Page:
Undergraduate Research

Paige Monyak '22

OUR Featured Researcher: Paige Monyak '22

Portrait of Paige Monyak.
Photo credit: Tanya Rosen-Jones

Paige Monyak (she/her) is a Geology & Environmental Studies major conducting mentored research under Professor Amanda Schmidt. Her project is titled “Quantifying salt marsh sediment accumulation since 1963 dredging in Martha’s Vineyard, MA".

Please describe your project: 

Over the past three years of conducting geomorphology research, I’ve had the opportunity to work on two research projects. My first project investigated the erosional impacts of deforestation and reforestation through the Returning Farmland to Forest Program in southwestern China. My current project and anticipated Honors thesis is working to quantify sedimentation rates in salt marshes on Martha’s Vineyard. This rate of sediment infilling will be used to determine the cost-effectiveness of future dredging projects and help local community members establish more sustainable marsh management practices.

To understand sediment movement, our lab utilizes the fallout radionuclides (FRN) 137Cs and unsupported 210Pb, which are radioactive isotopes present in the atmosphere and soil, to temporally and spatially constrain erosion based on their times of deposition. 137Cs was deposited onto surface sediments around the 1960s due to atmospheric nuclear weapons testing, while unsupported 210Pb traces current surface material due to its continual atmospheric decay from 238U.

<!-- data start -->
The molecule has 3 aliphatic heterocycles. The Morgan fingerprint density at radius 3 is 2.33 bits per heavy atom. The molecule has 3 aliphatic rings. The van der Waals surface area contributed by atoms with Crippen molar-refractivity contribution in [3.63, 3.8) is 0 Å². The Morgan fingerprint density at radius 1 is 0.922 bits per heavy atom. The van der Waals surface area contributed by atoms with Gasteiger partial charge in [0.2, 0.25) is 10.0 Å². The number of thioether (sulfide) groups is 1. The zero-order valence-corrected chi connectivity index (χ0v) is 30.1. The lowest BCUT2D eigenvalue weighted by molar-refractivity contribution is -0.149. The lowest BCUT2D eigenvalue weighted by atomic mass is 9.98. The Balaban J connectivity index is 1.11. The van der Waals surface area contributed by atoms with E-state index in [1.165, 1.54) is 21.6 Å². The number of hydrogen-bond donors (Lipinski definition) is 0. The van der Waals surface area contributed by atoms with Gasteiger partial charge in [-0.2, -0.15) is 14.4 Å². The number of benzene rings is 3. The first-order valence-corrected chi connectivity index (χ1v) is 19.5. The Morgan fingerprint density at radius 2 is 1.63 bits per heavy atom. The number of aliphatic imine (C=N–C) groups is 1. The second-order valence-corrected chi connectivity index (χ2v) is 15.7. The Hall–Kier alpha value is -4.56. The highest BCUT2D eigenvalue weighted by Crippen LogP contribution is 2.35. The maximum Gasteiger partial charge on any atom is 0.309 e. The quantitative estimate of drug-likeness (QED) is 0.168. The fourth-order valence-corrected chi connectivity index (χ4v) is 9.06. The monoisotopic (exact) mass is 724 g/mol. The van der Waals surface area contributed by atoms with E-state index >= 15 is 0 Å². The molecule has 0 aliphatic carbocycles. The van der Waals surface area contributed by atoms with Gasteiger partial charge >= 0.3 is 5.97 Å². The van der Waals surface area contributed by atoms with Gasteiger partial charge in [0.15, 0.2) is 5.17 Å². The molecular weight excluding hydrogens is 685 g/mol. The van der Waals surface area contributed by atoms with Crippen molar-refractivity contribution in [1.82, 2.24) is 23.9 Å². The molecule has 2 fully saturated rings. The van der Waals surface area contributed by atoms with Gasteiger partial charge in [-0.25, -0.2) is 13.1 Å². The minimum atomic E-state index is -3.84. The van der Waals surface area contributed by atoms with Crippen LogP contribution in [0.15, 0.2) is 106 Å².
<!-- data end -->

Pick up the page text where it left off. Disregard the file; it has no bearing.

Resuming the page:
A brief summary (the elevator speech) of your research project:

Using geochemistry and geomorphology, we’re able to understand anthropogenic effects on erosional processes. Short-lived radioactive isotopes act as tracers of sediment movement through aquatic systems, and we’re able to constrain their spatial and temporal distribution to answer erosional questions. In salt marshes on Martha’s Vineyard, I’m quantifying the amount of sediment that has filled in the marshes, how that sediment is impacting the sustainability of the area, and how the community can better manage the marsh ecosystem to maintain its presence.

Why is your research important?

Geomorphology research contributes to an array of scientific knowledge such as the data behind climate change policy decisions, management practices for localized ecosystems, pollution mitigation efforts in international water quality agreements, and so much more! This field links earth sciences to real-life environmental practices and the connections people share with landscapes every day.

What does the process of doing your research look like?

Our research projects start by collecting sediment samples at the field site of our study area. These samples are usually sand within river channels or cores of sediment from within bodies of water. We transport the samples back to Carnegie in Oberlin and count them in our germanium gamma-ray detectors to measure isotopes that emit gamma radiation. The presence/absence and concentration of certain FRN are telling of sediment movement via erosional processes over the past few decades.

What knowledge has your research contributed to your field?